Juvenile African penguins initially have dark slate gray-blue feathers that darken with age. In the penguin’s second year, the plumage begins to turn brown and in the third year, it shows varying amounts of adult facial pattern. The change from juvenile plumage to adult plumage takes around 3 years. Once an African penguin develops its juvenile plumage at about 2-4 months of age, it will leave the colony.
On gaining independence, juvenile African penguins disperse up to 2,000 kilometers from their natal colonies, with those from the east heading west, and those from the west and south moving north. Most birds that survive, later return to their natal colony to moult and breed, although the growth of some colonies has been attributed to the immigration of first-time breeders tracking food availability. The average age at first breeding is thought to be 4-6 years.
Natural threats of the African penguin include competition with Afro-Australian fur seal (Arctocephalus pusillus). The seals compete with penguins for food, displace them from breeding sites and impose significant mortality at some colonies.
African penguins also face predation of eggs and chicks by avian predators such as kelp gulls (Larus dominicanus) and African sacred ibises (Threskiornis aethiopicus), while natural terrestrial predators, such as yellow mongooses (Cynictis penicillata), genets (Genetta tigrina), caracals (Caracal caracal), and leopards (Panthera pardus) are also present at mainland colonies. In the water, African penguins need to fear sharks looking to take birds at sea. Feral cats (Felis catus) and dogs (Canis lupis familiaris) are also present along the coastlines and mainlands of Southern African and have posed a problem with some African penguin colonies.
Four types of blood parasites, Plasmodium relictum, Plasmodium elongatum, Plasmodium cathemerium, and Leucocytozoon tawaki have been recorded in African penguins.
African penguins benefit humans by ecotourism. They are a species that humans can approach closely and watch as they interact with their environment. The primary viewing site of African penguins is the colony at False Bay in Simons Town, South Africa. This colony has over 2,000 penguins.
African penguins are the most common penguin found in zoos due to their size and temperature requirements, which are easy to maintain. These penguins can be found on display at zoos such as the San Diego Zoo, Lincoln Park Zoo, Toronto Zoo, and Dallas Zoo.
African penguins provide a substantial source of guano. At one point, guano was excavated from rookeries by humans, processed, and made into fertilizer, which was then sold around the world. Guano is now forbidden in fertilizer, which has reduced the economic importance of African penguins for humans. Penguin skins have also been used and sold as gloves.
There are no real negative economic effects of the African penguin on humans as they do not eat enough fish to be detrimental to the local fishing industry.
The African penguin is listed as Endangered by the International Union for Conservation of Nature and Natural Resources (IUCN) Red List of Threatened Species.
This species is classified as Endangered because it is undergoing a very rapid population decline, probably as a result of commercial fisheries and shifts in prey populations. This trend currently shows no sign of reversing, and immediate conservation action is required to prevent further declines.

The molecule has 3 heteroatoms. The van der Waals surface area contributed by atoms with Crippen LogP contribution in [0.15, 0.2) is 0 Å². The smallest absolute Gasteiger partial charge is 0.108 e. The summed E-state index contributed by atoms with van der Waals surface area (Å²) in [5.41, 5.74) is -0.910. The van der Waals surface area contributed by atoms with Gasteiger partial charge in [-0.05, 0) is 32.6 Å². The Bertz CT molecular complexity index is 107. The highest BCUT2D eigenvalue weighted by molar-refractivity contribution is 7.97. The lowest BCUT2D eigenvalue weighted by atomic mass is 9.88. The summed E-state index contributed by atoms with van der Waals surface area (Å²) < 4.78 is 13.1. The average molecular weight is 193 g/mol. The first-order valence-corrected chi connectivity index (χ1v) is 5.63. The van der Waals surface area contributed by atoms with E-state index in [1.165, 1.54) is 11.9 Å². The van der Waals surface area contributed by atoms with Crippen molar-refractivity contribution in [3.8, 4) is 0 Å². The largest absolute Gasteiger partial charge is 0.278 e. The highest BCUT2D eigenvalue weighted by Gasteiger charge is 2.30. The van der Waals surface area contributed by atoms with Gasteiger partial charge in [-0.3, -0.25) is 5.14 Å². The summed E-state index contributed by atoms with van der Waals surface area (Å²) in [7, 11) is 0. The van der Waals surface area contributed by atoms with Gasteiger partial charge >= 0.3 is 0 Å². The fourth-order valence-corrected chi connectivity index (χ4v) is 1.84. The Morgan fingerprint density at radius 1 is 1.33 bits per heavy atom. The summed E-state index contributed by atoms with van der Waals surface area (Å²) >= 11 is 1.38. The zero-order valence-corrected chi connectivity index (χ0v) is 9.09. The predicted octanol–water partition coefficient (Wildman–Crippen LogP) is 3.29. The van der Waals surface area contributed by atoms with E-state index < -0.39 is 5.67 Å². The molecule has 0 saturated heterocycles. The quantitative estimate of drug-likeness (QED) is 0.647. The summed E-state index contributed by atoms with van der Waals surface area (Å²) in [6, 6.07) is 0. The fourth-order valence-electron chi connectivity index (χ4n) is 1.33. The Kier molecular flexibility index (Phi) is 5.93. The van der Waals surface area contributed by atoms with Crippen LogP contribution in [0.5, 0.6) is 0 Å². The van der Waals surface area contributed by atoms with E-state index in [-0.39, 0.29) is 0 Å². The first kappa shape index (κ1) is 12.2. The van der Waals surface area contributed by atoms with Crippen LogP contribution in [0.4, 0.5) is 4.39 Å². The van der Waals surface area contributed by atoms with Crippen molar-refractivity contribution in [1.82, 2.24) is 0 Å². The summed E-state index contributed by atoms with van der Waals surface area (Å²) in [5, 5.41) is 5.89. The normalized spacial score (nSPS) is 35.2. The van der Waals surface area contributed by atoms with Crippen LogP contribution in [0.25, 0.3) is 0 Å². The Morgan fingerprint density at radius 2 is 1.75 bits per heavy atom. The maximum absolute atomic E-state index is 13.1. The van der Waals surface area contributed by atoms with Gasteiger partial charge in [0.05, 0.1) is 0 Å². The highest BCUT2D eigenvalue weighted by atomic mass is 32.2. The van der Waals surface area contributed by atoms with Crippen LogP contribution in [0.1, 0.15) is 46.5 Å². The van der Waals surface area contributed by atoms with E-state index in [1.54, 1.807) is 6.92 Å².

Since the early 1900s, the African penguin population has been in decline. The population in Namibia declined from 12,162 pairs in 1978 to an estimated 5,800 pairs in 2015. The South African population declined from c. 70,000 pairs in 1978/79 (Shelton et al. 1984) to 19,300 pairs in 2015. In that year, the overall number of pairs was about 25,000 pairs, or 50,000 mature individuals. This roughly equates to about 80,000 individuals in adult plumage based on the conversion factor of 3.2 for pairs to individuals. Decreases in both countries amount to over 50% in three generations.
Initially, their decline was due to the disturbance of nesting birds and exploitation and commercial sale of their eggs for food. Also, habitat alteration and disturbance associated with guano collection at breeding colonies contributed to their decline.
These factors have now largely ceased, and the major current threats include oil pollution and competition with commercial fisheries for pelagic fish prey. Mortality also occurs in fishing nets when gill-nets are set near colonies.
African penguin population declines have been attributed to food shortages, resulting from shifts in the distributions of prey species, competition with commercial purse-seine fisheries and environmental fluctuations. A decrease in foraging effort at St Croix Island and an increase in chick survival and chick condition at Robben Island following the establishment of 20 kilometer no-take zones provide some support for this theory.
In the early 2000s there was an eastward shift in sardine and anchovy, with the mature biomass of these species decreasing near the breeding islands north of Cape Town. The abundance of these prey species is known to influence breeding success, adult survival, and juvenile survival, all of which may often be too low off South Africa’s west coast to maintain population equilibrium.
In Namibia, where sardine and anchovy are virtually absent from the foraging ranges of breeding penguins, breeding birds feed principally on the energy-poor bearded goby (Sufflogobius bibarbatus).